Note also the differences apparent from the photographs to the way the marking has been depicted in previous profiles and decals, including LF Models' sheet. The star is angled and the radiating lines are set equidistantly and perfectly parallel to each other from each of the three points of the star. They are not asymetric as drawn in the profiles and decals.
The number of I-16 used by Xinjiang has been the subject of speculation and one of the photographs reproduced here suggests that as many as 10 were handed over to the Kuomintang. I think that was just a staged propaganda image for the benefit of the Japanese and the total probably included the six I-15 aircraft.
White Sun, Blue Sky
For some reason East European profile artists and decal manufacturers seem to choose a very light, slightly turquoise blue for the Chinese national insignia of "white sun in clear (or blue) sky". Perhaps it is the description of the symbols, taken from the Kuomintang flag, that influences this choice. Although not defined by Nationalist law the colour was almost always represented in flags and markings as a dark to mid-toned blue with no "sky blue" or turquoise character whatsoever. The 'Album des pavillons nationaux et des marques distinctives' identifies the blue as being Pantone 301c (shown above), whilst Ian K Baker, drawing on the hand-painted colour chips of AVG researcher Terrill Clements, describes it as close to FS *5102, but slightly lighter, when new and reasonably close to *5177 when faded. The closest FS value to Pantone 301c is 25095 @ 1.87 and Munsell 5 PB 3/10 at 2.95.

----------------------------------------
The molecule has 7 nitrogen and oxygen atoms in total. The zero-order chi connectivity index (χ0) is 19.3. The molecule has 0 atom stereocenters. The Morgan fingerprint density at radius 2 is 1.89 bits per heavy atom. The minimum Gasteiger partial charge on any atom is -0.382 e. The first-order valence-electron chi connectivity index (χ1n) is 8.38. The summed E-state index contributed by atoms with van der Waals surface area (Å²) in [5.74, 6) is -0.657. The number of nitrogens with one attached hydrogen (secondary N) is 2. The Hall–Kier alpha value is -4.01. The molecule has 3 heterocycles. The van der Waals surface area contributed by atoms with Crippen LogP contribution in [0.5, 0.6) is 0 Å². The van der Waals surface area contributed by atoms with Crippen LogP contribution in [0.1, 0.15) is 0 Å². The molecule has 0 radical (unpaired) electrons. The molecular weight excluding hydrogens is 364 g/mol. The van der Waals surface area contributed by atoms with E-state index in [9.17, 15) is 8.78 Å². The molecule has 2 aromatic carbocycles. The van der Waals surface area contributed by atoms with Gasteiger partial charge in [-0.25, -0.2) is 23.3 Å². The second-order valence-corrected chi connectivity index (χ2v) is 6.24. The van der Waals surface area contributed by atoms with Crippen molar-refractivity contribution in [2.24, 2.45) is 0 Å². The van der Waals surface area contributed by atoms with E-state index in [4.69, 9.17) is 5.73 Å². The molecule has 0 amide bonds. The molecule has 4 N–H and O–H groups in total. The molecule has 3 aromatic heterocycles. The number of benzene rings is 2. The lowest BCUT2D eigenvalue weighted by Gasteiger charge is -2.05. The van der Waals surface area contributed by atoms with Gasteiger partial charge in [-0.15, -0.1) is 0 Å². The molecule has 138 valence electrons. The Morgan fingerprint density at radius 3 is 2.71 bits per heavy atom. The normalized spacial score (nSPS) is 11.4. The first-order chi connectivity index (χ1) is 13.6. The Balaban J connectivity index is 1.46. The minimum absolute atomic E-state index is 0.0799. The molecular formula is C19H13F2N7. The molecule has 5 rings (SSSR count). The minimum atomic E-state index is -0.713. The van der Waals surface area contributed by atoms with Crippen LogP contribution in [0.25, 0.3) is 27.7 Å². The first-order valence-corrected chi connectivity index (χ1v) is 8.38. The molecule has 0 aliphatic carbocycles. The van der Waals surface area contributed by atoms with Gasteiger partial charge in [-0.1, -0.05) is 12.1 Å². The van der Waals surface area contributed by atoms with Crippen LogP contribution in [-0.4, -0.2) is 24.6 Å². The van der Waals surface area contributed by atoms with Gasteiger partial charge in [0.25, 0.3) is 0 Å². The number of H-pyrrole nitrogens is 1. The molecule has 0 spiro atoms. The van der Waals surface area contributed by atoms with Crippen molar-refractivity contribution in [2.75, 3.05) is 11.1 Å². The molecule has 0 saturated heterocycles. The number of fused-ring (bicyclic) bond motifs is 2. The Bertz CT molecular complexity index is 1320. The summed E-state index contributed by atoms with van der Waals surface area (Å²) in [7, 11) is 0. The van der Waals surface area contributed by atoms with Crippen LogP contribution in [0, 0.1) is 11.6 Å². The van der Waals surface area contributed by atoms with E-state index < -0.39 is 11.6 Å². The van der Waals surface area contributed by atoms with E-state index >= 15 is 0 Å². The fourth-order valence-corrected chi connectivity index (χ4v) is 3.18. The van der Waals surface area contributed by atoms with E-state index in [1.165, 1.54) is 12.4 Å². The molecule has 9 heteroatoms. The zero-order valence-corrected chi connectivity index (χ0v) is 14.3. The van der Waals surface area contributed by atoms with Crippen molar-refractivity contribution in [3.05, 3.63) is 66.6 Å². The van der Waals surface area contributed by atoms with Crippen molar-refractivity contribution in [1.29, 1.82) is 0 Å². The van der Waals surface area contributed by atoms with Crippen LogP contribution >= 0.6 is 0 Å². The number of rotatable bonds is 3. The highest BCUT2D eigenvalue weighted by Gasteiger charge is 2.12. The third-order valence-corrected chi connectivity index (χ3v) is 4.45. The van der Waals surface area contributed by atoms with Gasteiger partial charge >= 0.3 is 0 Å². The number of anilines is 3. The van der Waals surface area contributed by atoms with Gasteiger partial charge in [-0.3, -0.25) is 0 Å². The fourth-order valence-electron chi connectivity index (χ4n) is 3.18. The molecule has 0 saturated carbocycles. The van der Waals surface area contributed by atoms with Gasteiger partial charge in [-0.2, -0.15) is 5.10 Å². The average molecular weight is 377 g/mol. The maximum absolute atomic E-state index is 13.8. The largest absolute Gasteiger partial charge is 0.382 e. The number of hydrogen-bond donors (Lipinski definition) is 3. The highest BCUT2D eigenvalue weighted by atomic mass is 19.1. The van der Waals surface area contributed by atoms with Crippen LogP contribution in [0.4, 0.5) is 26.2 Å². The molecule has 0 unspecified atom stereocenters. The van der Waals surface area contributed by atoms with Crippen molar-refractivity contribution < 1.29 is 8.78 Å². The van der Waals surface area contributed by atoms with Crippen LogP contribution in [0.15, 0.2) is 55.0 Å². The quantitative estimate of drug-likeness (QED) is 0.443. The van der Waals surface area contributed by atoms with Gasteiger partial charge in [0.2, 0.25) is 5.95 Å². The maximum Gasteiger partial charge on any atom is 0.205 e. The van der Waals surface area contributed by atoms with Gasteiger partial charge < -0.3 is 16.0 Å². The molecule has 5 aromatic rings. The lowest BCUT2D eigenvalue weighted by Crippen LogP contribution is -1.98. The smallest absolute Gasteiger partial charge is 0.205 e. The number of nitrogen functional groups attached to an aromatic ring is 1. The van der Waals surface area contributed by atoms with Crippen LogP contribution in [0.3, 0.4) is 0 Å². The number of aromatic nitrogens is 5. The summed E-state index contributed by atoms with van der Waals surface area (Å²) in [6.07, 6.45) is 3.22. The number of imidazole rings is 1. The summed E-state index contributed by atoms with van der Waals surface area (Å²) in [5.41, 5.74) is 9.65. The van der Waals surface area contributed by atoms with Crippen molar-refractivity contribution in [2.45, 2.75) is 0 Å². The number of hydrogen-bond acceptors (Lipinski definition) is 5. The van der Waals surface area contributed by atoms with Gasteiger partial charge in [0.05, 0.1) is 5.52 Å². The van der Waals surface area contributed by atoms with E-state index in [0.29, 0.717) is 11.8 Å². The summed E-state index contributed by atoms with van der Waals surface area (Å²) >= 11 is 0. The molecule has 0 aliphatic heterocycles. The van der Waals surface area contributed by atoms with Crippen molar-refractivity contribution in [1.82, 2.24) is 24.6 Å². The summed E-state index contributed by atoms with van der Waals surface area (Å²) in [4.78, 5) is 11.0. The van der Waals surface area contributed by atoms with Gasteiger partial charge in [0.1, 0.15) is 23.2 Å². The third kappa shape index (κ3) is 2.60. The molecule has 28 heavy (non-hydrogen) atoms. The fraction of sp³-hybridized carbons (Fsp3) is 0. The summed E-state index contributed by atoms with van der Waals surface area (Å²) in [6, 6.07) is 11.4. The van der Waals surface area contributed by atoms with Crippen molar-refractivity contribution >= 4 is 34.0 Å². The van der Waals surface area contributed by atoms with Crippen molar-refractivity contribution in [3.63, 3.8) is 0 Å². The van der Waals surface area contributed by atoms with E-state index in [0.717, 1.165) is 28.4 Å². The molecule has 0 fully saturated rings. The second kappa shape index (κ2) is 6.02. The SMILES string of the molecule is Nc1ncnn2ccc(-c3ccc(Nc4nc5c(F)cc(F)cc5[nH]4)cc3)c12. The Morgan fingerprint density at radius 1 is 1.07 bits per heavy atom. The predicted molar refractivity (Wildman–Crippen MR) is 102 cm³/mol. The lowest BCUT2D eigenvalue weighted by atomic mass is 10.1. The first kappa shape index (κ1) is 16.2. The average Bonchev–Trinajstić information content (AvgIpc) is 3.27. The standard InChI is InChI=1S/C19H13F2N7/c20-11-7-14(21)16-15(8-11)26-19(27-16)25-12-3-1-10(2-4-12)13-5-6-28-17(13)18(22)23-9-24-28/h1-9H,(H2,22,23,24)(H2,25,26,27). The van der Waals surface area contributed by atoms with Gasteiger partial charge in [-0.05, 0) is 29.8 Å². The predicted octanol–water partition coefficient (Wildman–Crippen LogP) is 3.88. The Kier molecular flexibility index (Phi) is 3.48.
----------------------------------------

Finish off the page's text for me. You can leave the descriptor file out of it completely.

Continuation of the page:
All these colours seem a little bright and light to me. I have seen Kuomintang flags and commemoratives with a much darker blue than this, almost like a dark navy blue. There is no doubt that the blue paint faded badly with UV exposure but it tended towards a greyish blue rather than a turquoise or "sky blue". Very few decal sheets seem to get these colours right and a generic sheet of accurately coloured Chinese Air Force stars would be very welcome as there are so many diverse and interesting types of aircraft which they could be applied to.
The LF Models decals appear to depict the faded blue but still appear a little "green". It remains to be seen how they look after being applied to a dark green model. Not also from the photograph that there appear to be no upper wing stars although the LF Models decal sheet shows them in those positions.
The best published reference I have found for the Chinese I-16 is 'Polikarpov I-16' by Patrick Laureau, Juan Arraez Cerda, Stéphane Soulard and Gilbert Duranthie published in Prague in 2002 (ISBN 80-238-8421-2) which is, I believe, a privately published English edition of the French language book originally published by TMA. However, the profile and information in the book about the Xinjiang I-16 is superceded by this exclusive post at Aviation of Japan.
Information about the Xinjiang Aviation Unit is drawn from Xiaoming Zhang's 'Red Wings Over The Yalu', Lennart Andersson's 'A History of Chinese Aviation' and private correspondence.
Image credits: Decal sheet cover & decals © 2009 LF Models; Photos private sources; Rendered colour chips © 2009 Straggler.